Small Town Muse

Watercolorist Candace Rowe finds inspiration in Alameda.


Landmarks like the tube are common subjects.

Painting courtesy of the artist

Before Candace Rowe relocated from Seattle to Alameda sight unseen, she was already dreaming about life here. “It all began with a photo of the Posey Tube. I have always loved the architectural beauty of the Art Deco era. I was immediately intrigued.” A recent empty nester, Rowe had a history with watercolors but hadn’t picked up a brush in over 20 years. Two years later, her own interpretation of the tube and a dozen more watercolors of Alameda landmarks were celebrated in a show at Frank Bette Center of the Arts.

“I knew that this cool little town was the place for me,” she noted with a smile. Alameda didn’t disappoint. “It absolutely lives up to all of my expectations. It is so Gilmore Girls!” Rowe described the similarities between Alameda and the fictional Stars Hollow and chatted about the draw of making a home in a quirky yet picturesque small town, chock full of local characters and history.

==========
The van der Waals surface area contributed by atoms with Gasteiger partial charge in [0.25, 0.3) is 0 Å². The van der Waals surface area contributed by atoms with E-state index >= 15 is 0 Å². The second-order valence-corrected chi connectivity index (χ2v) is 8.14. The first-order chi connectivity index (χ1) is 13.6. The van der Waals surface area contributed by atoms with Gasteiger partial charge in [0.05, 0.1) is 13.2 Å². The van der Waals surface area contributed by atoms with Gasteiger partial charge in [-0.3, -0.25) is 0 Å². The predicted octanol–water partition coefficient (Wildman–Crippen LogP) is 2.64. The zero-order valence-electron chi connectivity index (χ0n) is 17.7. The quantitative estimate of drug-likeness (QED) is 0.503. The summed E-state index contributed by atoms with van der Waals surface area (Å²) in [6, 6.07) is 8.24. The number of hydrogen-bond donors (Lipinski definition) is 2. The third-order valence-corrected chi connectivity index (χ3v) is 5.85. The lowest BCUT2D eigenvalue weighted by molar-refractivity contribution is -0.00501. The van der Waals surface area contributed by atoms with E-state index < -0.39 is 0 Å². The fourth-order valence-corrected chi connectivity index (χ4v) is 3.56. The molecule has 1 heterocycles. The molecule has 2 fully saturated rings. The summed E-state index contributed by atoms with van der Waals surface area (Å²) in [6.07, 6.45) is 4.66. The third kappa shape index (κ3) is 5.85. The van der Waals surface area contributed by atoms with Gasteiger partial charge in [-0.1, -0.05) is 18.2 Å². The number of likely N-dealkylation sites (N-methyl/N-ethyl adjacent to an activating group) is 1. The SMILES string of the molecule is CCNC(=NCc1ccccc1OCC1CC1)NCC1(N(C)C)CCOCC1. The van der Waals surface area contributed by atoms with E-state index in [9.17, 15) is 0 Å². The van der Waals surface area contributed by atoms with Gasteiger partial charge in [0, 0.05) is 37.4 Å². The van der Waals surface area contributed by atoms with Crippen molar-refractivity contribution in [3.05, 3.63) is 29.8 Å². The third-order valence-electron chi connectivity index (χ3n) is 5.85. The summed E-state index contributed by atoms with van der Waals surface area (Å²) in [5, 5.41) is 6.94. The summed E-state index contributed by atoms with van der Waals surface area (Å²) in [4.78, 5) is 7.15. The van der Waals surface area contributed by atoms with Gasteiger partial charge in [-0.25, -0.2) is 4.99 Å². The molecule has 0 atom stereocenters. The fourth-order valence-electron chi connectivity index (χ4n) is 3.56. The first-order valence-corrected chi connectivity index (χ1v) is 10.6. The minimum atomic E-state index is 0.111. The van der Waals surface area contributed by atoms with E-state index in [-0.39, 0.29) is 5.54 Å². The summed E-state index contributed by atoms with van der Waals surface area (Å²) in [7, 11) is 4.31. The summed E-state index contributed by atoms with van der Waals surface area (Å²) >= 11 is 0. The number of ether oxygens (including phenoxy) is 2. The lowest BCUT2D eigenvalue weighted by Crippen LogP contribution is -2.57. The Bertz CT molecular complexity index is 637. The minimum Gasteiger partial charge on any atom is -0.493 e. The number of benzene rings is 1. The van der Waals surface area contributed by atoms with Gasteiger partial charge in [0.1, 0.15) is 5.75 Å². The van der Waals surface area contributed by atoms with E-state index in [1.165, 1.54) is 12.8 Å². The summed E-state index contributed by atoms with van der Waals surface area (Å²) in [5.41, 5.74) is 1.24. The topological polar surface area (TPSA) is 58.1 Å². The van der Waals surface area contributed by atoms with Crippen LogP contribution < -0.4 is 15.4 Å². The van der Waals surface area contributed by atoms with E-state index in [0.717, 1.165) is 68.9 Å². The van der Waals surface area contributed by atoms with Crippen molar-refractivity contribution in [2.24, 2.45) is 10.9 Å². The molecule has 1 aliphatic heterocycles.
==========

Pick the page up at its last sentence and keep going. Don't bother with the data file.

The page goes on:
“I love that people here are so passionate about Alameda and that my paintings inspire them to share stories about working on the Hornet and what life here was like back in the day,” she said. A native of small town Idaho Falls, Idaho, Rowe brings realism to her work that is equal parts earthy and idyllic. “I never painted architecture before I moved here,” she said. She dabbled in still life, portraits and abstracts in college then put painting aside to raise a family.

Painting Courtesy of the artist

“I was always more into the process of painting rather than the finished product. It was the first time I realized that if I paint something that I feel passionate about, I will want to hang it on my wall,” and added with a laugh “and maybe other people will want to hang it on their wall, too.”

“In examining all the details that went into painting the sign at Ole’s, the bricks at Del Monte, the vintage windowpanes at Croll’s—I developed an intimacy with these places. They are like friends I run into around town.”

Rowe’s Alameda project allowed longtime residents to see home through fresh eyes. She is selling original watercolors and giclée prints on paper in series of six. She also offers an offering of ready-to-hang wrapped canvas prints and whimsical greeting card prints.

With Rowe bound to become a quintessential small-town artist, locals will surely embrace her work in the future.


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